Lots of people engage in casual sex when travelling. While this is nothing new, it is more important than ever that while enjoying holidays and trips overseas, we are wary about catching STIs and doing what we can to prevent that happening.
Engaging in condomless sex on holiday you run the risk of returning to the UK with an infection. In this blog, we take a look at one STI that is circulating in popular holiday destinations and why it’s so important to use protection wherever you’re travelling to.
Travellers having casual sex abroad should be mindful of the risks and use condoms with any new or casual partners while abroad. In the same way that we get travel insurance or apply sunscreen, we should be thinking about safer sex.
The message isn’t about avoiding having sex, it’s about being aware of the risk of infection and using condoms consistently and correctly with all new or casual partners.
Which STIs are on the rise and what are the risks for travellers?
There is an increasing risk of antibiotic-resistant Neisseria gonorrhoeae (N. gonorrhoeae) which is on the rise in popular tourist destinations in the Asia-Pacific region – including countries such as China, Thailand, Cambodia and the Philippines. This type of gonorrhoea is not easy to treat.
Why is gonorrhoea becoming harder to treat?
N.gonorrhoeae, the bacteria that causes gonorrhoea, has developed some level of resistance to all classes of antibiotics recommended for treatment including ceftriaxone, which is regarded as the ‘last-line’ therapy. This means we don’t have another treatment option when this doesn’t work.
Ceftriaxone resistance is common in the Asia-Pacific region and is rarely found in the UK. However, we have recently seen a rise in cases – this rise can usually be traced to holiday goers to the region or students journeying to the UK.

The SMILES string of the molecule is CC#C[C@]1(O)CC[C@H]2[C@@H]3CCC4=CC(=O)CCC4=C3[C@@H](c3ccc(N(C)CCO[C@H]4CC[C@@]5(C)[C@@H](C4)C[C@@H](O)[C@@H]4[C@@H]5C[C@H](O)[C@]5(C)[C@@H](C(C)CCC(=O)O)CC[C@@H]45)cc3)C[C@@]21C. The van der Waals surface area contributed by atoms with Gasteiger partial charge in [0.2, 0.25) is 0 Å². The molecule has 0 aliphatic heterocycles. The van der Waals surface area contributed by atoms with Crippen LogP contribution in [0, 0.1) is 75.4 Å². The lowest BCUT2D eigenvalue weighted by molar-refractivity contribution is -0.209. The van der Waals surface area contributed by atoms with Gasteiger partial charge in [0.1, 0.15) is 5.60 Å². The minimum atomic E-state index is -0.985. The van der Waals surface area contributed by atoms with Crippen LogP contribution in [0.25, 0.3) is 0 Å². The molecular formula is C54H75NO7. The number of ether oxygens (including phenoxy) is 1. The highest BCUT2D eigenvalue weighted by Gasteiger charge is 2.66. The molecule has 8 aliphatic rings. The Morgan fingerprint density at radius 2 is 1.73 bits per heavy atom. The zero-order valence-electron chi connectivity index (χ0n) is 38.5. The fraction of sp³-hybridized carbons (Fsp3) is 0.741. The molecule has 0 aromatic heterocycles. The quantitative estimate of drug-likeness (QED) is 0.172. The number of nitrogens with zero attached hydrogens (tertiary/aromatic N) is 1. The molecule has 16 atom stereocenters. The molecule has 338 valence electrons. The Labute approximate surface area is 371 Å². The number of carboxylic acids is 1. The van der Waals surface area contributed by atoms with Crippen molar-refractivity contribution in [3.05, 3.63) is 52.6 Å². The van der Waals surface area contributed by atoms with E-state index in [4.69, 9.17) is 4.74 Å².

Between December 2015 and September 2021, nine cases of ceftriaxone-resistant N. gonorrhoeae were detected in the UK, all of which were associated with international travel. However, a further 10 cases were reported over the 6-month period between December 2021 and June 2022. These travel-associated cases serve as a cautionary reminder of the ease with which resistant strains of STIs can be caught while abroad, and indeed not everything that happens on holiday stays on holiday.
Gonorrhoea cases in England
At home, high rates of gonorrhoea remain an issue after a 50% increase in diagnoses between 2021 and 2022 – there were 82,592 gonorrhoea diagnoses in 2022, the largest number on record since STI surveillance began in 1918.
If you have engaged in condomless sex it remains important to be aware of any recently developed STI-related symptoms such as a thick green or yellow discharge from the vagina or penis, pain when urinating, pain and discomfort in the rectum and, in women and other people with a uterus or ovaries, lower abdominal pain and bleeding between periods.
If you notice any such symptoms, it is important to avoid sexual contact and get a sexual health screen – even where symptoms are not present it is now advisable for those who have had condomless sex whilst abroad to get a sexual health screen on returning to the UK, as people with gonorrhoea will often have no symptoms especially for infections in the throat, vagina or rectum.
Testing and treatment for gonorrhoea as soon as possible is very important as if left unchecked it can lead to serious long-term health problems. Gonorrhoea can spread to the reproductive organs and cause pelvic inflammatory disease (PID), ectopic pregnancy and infertility. Gonorrhoea can also result in pain in the testicles and, in some cases, reduced fertility.
Although new antibiotic treatments for gonorrhoea are being developed, they are not expected to be available soon, so it’s important to take steps to protect ourselves from all STIs when at home or away and use condoms when having sex with new and casual partners.
Returning from of our adventures abroad with good memories is preferable to bringing back an infection, practice safer sex so that you’re not passing through customs with an undeclared antibiotic resistant gonorrhoea infection.
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Contributor: Blog Editor